- Editor’s Introduction
Cormac McCarthy scholars most recently gathered in Austin, Texas, in September 2017, and as always the conference was evidence of the ways our field is expanding and changing. Presentations over three days covered a number of topics, including film adaptations, new uses of the archives, experiences teaching McCarthy in a variety of contexts, and McCarthy’s recent essay “The Kekulé Problem,” on language, evolution, and the unconscious. I’ll note that the British Society for Phenomenology and Nottingham Trent University beat us to the punch on the latter, hosting a July conference “Cormac McCarthy and Philosophy” that was devoted in particular to a discussion of “Kekulé.” Their excellent papers are available as podcasts, linked here: http://www.britishphenomenology.org.uk/cormac-mccarthy-workshop/.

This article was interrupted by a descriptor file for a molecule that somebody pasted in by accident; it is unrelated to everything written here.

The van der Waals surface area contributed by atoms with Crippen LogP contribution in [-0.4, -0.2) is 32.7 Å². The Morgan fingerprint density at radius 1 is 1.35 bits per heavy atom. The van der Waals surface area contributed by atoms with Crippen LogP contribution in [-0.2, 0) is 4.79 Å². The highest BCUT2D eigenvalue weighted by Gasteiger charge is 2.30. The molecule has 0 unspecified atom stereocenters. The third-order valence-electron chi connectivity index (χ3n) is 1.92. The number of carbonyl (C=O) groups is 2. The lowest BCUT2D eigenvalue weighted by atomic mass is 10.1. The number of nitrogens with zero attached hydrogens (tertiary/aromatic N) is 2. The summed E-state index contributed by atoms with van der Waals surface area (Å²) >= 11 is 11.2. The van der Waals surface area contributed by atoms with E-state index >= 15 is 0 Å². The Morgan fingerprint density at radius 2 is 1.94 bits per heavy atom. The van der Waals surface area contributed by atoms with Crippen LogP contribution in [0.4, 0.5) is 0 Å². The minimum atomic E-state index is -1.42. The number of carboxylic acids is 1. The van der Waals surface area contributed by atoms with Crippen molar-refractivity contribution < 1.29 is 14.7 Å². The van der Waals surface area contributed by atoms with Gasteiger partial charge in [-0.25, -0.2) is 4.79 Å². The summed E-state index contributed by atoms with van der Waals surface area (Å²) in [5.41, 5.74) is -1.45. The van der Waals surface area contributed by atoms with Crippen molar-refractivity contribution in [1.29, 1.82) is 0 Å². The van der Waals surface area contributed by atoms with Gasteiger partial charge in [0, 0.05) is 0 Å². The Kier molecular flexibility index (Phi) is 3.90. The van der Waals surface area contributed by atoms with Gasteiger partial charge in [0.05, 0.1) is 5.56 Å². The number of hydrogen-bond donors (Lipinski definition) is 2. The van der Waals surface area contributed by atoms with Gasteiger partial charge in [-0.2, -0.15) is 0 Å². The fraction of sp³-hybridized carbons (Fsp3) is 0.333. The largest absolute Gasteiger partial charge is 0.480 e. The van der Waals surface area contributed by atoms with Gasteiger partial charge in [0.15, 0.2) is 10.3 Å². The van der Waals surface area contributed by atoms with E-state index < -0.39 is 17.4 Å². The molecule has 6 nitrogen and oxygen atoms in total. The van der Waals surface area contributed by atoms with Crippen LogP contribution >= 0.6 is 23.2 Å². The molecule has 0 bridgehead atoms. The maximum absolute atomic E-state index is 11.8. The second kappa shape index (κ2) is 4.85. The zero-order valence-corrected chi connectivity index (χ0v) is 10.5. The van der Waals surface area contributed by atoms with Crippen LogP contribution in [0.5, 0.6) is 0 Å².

With this issue, as always, there’s still more to talk about. Dianne Luce offers a fascinating reading of Outer Dark, drawing on evidence of the emotional and professional difficulties that McCarthy experienced during its composition; she argues that the novel can be understood as a reflection of that personal grief and loss. Brent Ryan Bellamy analyzes The Road in the context of feminist and queer theories focusing on the post-apocalypse, noting the novel’s narrative impasse in its depiction of women—it banishes them, but needs them to imagine a future. Mitchell Ploskonka provides a welcome reading of James Robert, also known as “the idiot,” in Blood Meridian, through the lens of disability studies, and, finally, Lauren Brown turns her attention to that novel and its other seemingly “ungrievable lives,” who exist and resist despite the judge’s attempts at a totalizing gaze and control.
And we continue to keep up with all the recent books on McCarthy, this time including reviews of James Dorson’s Counternarrative Possibilities and Ty Hawkin’s Cormac McCarthy’s Philosophy.
Enjoy, and keep in touch! [End Page 1]